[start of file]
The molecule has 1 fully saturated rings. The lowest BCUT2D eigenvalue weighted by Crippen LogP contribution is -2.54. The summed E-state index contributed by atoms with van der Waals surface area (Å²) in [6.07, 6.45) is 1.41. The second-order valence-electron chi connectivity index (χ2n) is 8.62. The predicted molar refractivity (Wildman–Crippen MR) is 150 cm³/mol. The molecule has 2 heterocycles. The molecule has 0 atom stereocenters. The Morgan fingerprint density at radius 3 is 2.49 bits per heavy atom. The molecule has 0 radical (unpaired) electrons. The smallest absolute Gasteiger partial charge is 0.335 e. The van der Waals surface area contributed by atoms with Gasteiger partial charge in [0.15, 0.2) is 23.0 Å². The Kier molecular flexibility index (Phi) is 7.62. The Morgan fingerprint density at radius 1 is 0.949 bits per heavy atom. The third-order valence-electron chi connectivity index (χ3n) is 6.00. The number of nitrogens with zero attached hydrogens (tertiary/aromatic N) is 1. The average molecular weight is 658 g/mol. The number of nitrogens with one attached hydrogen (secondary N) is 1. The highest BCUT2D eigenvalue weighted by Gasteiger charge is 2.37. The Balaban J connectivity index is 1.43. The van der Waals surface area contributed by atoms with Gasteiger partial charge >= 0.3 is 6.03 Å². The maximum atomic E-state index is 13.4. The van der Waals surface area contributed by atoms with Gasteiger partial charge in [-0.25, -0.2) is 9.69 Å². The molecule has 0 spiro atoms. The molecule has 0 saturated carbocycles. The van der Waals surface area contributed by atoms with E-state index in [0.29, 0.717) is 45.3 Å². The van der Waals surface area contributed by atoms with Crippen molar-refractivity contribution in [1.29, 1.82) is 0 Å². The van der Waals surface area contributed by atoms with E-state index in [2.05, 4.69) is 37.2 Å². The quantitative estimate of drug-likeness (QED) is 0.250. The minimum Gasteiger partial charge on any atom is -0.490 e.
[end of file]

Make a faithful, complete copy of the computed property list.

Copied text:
The molecule has 1 fully saturated rings. The lowest BCUT2D eigenvalue weighted by Crippen LogP contribution is -2.54. The summed E-state index contributed by atoms with van der Waals surface area (Å²) in [6.07, 6.45) is 1.41. The second-order valence-electron chi connectivity index (χ2n) is 8.62. The predicted molar refractivity (Wildman–Crippen MR) is 150 cm³/mol. The molecule has 2 heterocycles. The molecule has 0 atom stereocenters. The Morgan fingerprint density at radius 3 is 2.49 bits per heavy atom. The molecule has 0 radical (unpaired) electrons. The smallest absolute Gasteiger partial charge is 0.335 e. The van der Waals surface area contributed by atoms with Gasteiger partial charge in [0.15, 0.2) is 23.0 Å². The Kier molecular flexibility index (Phi) is 7.62. The Morgan fingerprint density at radius 1 is 0.949 bits per heavy atom. The third-order valence-electron chi connectivity index (χ3n) is 6.00. The number of nitrogens with zero attached hydrogens (tertiary/aromatic N) is 1. The average molecular weight is 658 g/mol. The number of nitrogens with one attached hydrogen (secondary N) is 1. The highest BCUT2D eigenvalue weighted by Gasteiger charge is 2.37. The Balaban J connectivity index is 1.43. The van der Waals surface area contributed by atoms with Gasteiger partial charge >= 0.3 is 6.03 Å². The maximum atomic E-state index is 13.4. The van der Waals surface area contributed by atoms with Gasteiger partial charge in [-0.25, -0.2) is 9.69 Å². The molecule has 0 spiro atoms. The molecule has 0 saturated carbocycles. The van der Waals surface area contributed by atoms with E-state index in [0.29, 0.717) is 45.3 Å². The van der Waals surface area contributed by atoms with Crippen molar-refractivity contribution in [1.29, 1.82) is 0 Å². The van der Waals surface area contributed by atoms with E-state index in [2.05, 4.69) is 37.2 Å². The quantitative estimate of drug-likeness (QED) is 0.250. The minimum Gasteiger partial charge on any atom is -0.490 e.